How far will my radio communicate?
The answer is… it depends.
Radio communications range depends greatly upon the local terrain. The flatter the terrain the greater your communications range. Radio waves in the VHF and UHF bands tend to propagate “line of sight”. This means that they will travel in a straight line until they come into contact with an obstacle. This obstacle can be a large hill or mountain, very heavily wooded forests, large metal and concrete buildings, etc. If the obstacle isn’t too large then some of the signal will travel over or around the obstacle and allowing you to communicate.
VHF (MURS, 2 meter ham, etc.) propagates better outdoors. UHF (FRS/GMRS, 440 MHz ham, etc.) propagates better in buildings and urban areas. The shorter wavelength of UHF allows for better penetration into buildings. The longer wavelength of VHF allows for better propagation over small hills and through forests. City police and fire departments tend to use UHF radios and the forestry services tend to use VHF as an example.
Elevating your antenna , whether you operate on the top of a hill or mountain or use an external antenna to raise your radio’s signal above the local obstacles, will increase your communications range. In addition, some antennas offer gain which has the effect of redistributing your radio signal into desired areas giving the effect of transmitting more power. This also can contribute to greater communications range.
Many times you will see radios advertised in department stores claiming 26 mile range. This is a hugely exaggerated claim and is false marketing. While you could obtain this range if both parties were standing on the top of large mountains, this is a very unlikely situation. (All radios will do very well if used on the tops of mountains – remember, elevated antennas from the above paragraph.) In most circumstances, your maximum portable to portable range will be limited to 4-6 miles on flat ground.
If both radio users are standing on flat ground and the local terrain was very flat you would still have to deal with the curvature of the Earth which will be the ultimate limit of range. In the image below, Radio A is in range of Radio B. The two radios are close enough to not have to worry about the curvature of the Earth.
The next image shows two radio users that are far enough apart to be blocked by the curvature of the Earth. Radio signals from Radio A will not reach Radio B.
The final image shows how elevating your radio, either by being on a tall hill or using an elevated external antenna can help overcome curvature of the Earth issues. The radio horizon is increased so that Radios A and B are again within range.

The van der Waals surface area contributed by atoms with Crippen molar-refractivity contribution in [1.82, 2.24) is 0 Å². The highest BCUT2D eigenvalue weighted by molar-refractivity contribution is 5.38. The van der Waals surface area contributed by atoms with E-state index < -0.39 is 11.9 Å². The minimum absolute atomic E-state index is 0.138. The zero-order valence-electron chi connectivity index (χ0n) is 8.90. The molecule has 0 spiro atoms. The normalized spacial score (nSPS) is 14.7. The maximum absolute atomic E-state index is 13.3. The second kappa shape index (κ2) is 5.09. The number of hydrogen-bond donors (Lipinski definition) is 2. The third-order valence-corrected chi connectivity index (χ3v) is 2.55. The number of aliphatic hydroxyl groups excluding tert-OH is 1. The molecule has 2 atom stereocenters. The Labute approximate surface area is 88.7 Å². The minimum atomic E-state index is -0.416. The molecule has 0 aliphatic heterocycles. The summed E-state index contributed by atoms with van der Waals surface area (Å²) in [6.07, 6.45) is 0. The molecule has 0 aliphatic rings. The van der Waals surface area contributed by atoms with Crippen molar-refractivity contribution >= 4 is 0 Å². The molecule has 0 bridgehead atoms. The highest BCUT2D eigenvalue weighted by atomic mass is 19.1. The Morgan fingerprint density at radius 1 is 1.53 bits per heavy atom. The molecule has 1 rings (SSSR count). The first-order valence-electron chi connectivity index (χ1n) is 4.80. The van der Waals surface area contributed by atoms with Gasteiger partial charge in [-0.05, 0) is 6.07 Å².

You can calculate the “line of sight” for point-to-point contacts using this online calculator. For example, two radio users holding their portable radios each at 6 feet high would have a maximum range of 6 miles under ideal, flat terrain conditions. Here are some examples from this site:
|Radio A’s antenna height (in feet.)||Radio B’s antenna height (in feet)||Maximum Range Over Very Flat Terrain under Ideal Conditions (in miles)|
As you can see from the above examples how important antenna height can be. Please note that there are other variables that can affect your coverage. The line of sight calculator should not be used as a guarantee of communications range as the numbers are calculated under ideal conditions, not real world ones. You can expect range to be less in most cases.
If you need to determine point-to-point coverage (for example, between you and your friend’s house), check out the HeyWhat’sThat? website. You can run a panorama to see whether you have a strong line of sight signal to a particular location.
Another handy tool is CloudRF. Using this site you can create a computer generated model of your predicted coverage area. If you want to see how much area your radio signal will cover, this tool will generate maps of your coverage area for you. This model can predict fairly accurately the coverage area you can expect but you will need to input more data in order to obtain a coverage map. Some handy templates are available on the site to get you up to speed.
While there are other ways to increase your radio communications range (such as repeaters) you are still at the mercy of your local terrain for direct radio to radio communications (also called simplex). In very hilly wooded terrain ranges can be in the area of 0.5 to 1.5 mile between portable radios. Over water, flat farmland, or in the desert you can expect 3-4 miles or more. Adding a base radio with an external antenna and you can increase your range 1.5 to 3 times depending upon the antenna’s elevation above the ground. Be sure to use a good quality low loss antenna coax cable, waterproof the external connections, and properly ground your antenna system.
Please note: The above was designed to be a reference and not a guarantee of communications range and should only be used as an estimation. No one can accurately guarantee communications range unless a site survey of your area has been completed.